Total War: Shogun 2
||This article may require copy editing for grammar, style, cohesion, tone, or spelling. (May 2013)|
|Total War: Shogun 2|
|Developer(s)||The Creative Assembly|
|Composer(s)||Jeff van Dyck|
|Release date(s)||15 March 2011|
|Genre(s)||Turn-based strategy, real-time tactics|
|Distribution||DVD-ROM, digital distribution|
Total War: Shogun 2 is a strategy video game developed by The Creative Assembly and published by Sega. It is part of the Total War series and returns to the 16th-century Japan setting of the first Total War game, Shogun: Total War, after a series of games set mainly in Europe.
Shogun 2 is set in 16th-century feudal Japan, in the aftermath of the Ōnin War during the Ashikaga Shogunate. The country is fractured into rival clans led by local warlords, each fighting for control. The player takes on the management of one of these clans, with the goal of dominating other factions and claiming his rule over Japan. The standard edition of the game features a total of eight factions (plus a ninth faction for the tutorial), each with a unique starting position and different political and military strengths. The limited edition includes an exclusive ninja clan, the Hattori, and a DLC unlocks a tenth clan, the Ikko-Ikki.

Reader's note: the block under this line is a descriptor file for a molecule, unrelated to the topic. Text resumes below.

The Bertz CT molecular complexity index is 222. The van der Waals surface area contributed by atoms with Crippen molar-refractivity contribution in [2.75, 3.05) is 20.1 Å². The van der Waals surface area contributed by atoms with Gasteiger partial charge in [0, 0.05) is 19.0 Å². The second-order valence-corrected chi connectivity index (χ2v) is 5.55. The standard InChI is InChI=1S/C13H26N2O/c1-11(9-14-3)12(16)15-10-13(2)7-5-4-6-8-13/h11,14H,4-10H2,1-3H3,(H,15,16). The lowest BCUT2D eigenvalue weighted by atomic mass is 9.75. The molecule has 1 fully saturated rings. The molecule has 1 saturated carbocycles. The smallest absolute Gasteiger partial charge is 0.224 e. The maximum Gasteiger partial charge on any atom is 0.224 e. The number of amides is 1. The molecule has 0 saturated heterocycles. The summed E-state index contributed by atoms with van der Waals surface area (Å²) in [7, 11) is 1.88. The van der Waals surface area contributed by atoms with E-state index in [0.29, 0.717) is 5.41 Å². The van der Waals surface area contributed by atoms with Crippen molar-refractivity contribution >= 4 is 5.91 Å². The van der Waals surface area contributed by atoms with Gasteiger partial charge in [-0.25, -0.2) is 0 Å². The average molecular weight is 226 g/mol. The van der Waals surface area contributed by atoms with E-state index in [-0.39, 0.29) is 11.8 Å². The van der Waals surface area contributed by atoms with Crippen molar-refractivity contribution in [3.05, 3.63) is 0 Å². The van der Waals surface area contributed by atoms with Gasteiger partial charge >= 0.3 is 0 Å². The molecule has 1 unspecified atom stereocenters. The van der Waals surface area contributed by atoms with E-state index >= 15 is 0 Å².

The game moves away from the European setting of previous Total War games and returns to the first setting in the Total War series, but making significant changes to core gameplay elements of Shogun 2. Compared to Empire which spanned almost the entire globe, the new installment focuses only on the islands of Japan (excluding Hokkaido) and on a reduced number of unit types.